On a recent trip to the southwestern regions of the USA, my hunnie and I explored these regions through a familiar routine of: rent a car, drive to National Park(s), day hike, and stay at lodge. But, this time we spiced things up a bit by adding a pinch of camping and a dash of backpacking into the mix. While I am eager to share funny stories and rave about the geology and the trees of the American Southwest I feel more inclined to share a bit about the thoughts and feelings that came to me during time spent in the backcountry.  This is the first order of business, as I am afraid I will suddenly become unenlightened tomorrow morning.

As we shouldered our heavy packs and began our decent into the Grand Canyon I couldn’t remember why I’d want to spend my days dragging around a giant backpack and my nights waking up to unfamiliar sounds, while pretending that my bladder isn’t begging to be relieved. Was it the obscenely beautiful scenery? Surely, one can attain that without enduring all the hardships by taking a day hike or even scenic drive? Why do we do it? I can’t quite put my finger on it, but maybe it’s a combination of simplicity, physical challenge, self-reliance, the longing for a greater connection with the natural world, and a deeper appreciation for the things we tend to take for granted. In a way, backpacking is like being a track runner; it looks like punishment, but the high you get from it is well worth the discomfort. Here are some lessons I may have revisited on this brief sojourn into the backcountry:


Many Native American tales have a common theme, which is the importance of appreciation and thanksgiving. The Lenape people have a story about a great corn spirit, which took away all the corn from the Lenape people once they stopped giving thanks and began to take the gift of corn for granted. Life in the backcountry makes you appreciate modern conveniences like food in the fridge, flush toilets, and a nice warm heated home. Out there, it takes effort just to boil water to make tea, but it’s also the best bag of Lipton tea you’ll ever have. The backcountry makes Ramen Noodles taste like a gourmet meal and PB&J taste like Ben and Jerry’s. It’s the ultimate lesson in appreciation and thanksgiving.

Humility (well I tried)

Not all backcountry excursions allow for immersion in solitude, especially not the South Kaibab to Bright Angel route in the Grand Canyon. There were many different kinds of folks on the trail and at the campsites doing many different kinds of interesting things. For instance, there was a fellow that believed that hiking out of the canyon was a race to the top. I have no issue with making way for those who are stronger and quicker on trail, but this particular fellow lacked the physical ability to stay ahead, and as a result he kept falling behind, and then passing again with a sudden burst of desperate energy over and over again. Here was a lesson in humility. It took a lot of effort to avoid judgment and negative reactions, and I admit that I soon failed that attempt.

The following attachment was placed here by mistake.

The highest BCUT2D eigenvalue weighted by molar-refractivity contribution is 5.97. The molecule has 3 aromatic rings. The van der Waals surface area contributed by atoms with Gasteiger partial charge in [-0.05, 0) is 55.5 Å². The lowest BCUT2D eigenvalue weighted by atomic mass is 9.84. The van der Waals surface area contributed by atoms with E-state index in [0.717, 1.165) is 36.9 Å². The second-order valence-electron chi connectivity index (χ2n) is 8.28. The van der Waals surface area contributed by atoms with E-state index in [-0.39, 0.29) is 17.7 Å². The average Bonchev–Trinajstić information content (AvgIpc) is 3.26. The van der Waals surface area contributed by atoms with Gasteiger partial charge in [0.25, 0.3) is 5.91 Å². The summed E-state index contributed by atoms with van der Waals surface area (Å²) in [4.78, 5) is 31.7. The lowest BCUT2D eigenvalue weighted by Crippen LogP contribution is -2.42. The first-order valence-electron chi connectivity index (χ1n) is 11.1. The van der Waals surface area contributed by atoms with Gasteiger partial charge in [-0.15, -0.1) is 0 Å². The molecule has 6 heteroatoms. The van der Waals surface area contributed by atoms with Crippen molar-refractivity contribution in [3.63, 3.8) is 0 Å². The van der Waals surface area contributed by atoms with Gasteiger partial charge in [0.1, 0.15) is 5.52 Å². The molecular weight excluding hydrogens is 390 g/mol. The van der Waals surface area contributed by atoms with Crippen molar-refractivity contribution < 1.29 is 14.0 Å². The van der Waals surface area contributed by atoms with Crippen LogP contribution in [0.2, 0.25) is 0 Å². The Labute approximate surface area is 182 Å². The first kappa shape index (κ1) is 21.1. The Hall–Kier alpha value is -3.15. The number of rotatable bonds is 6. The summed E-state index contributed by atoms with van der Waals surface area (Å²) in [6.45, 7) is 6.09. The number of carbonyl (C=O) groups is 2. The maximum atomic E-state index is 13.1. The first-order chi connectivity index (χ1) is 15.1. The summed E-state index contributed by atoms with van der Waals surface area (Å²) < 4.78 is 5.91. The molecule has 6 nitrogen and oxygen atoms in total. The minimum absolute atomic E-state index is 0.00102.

My favorite thing about backpacking is the element of simplicity that comes along with it. No need to pick out an outfit; It’s the same shirt every day. And, there are only three simple things on my mind: 1) what/when to eat, 2) Hey look at that pretty bird, and 3) Where to poop. This type of itinerary allows one to “live deliberately”, as Henry Thoreau once put it. I am not talking on the phone, while reading an email, while making hand signals, while picking my ear. There is no “multitasking” and I am focused on one of the three important things mentioned above. Unless of course, I am distracted by the pretty bird while eating or pooping.

When we reached the bottom of the Grand Canyon we were awestruck by the sight of the rushing mud colored water of the mighty Colorado River. I’ve always imagined the Colorado River to be an emerald green color, which it can be depending on the circumstances and time of year. A great feeling of peace washed over me and I tried to remember that other apathetic and unsettled state of mind we tend to fall into, where all relaxation techniques or the strongest of substances aren’t capable of bringing the kind of peace I felt standing near the river. A few days in the backcountry is the best physical and mental medicine that I know of. We resurfaced at the rim of the canyon a few days later, grinning from ear to ear, and we were downright giddy. These types of feelings don’t come along too often and I’d go as far as calling it “true happiness”. Now I remember why we lug around that giant backpack :)!

Catskill Vibe

Outdoor Adventure

Recently, I’ve been spending more time in the Catskill Mountains of southeastern New York State. It’s the closest drive I can think of that will get me to a mountainous region with a 3,000+ foot elevation. I would imagine that folks from the upper west coast would chuckle at that number. Well, these mountains may not be as tall as the ones out west, but they have their own unique beauty and vibe. According to geologists, these mountains are a result of uplift and erosion. The process that formed these mountains is different from the process that formed most other mountains, which involves folding, extensive faulting, magmatic activity, and other events that can be described as orogenic events. Today, the Catskills are described less as a mountain range, and more as a severely eroded plateau resulting in a sharp relief (Catskills GIS Atlas 2012).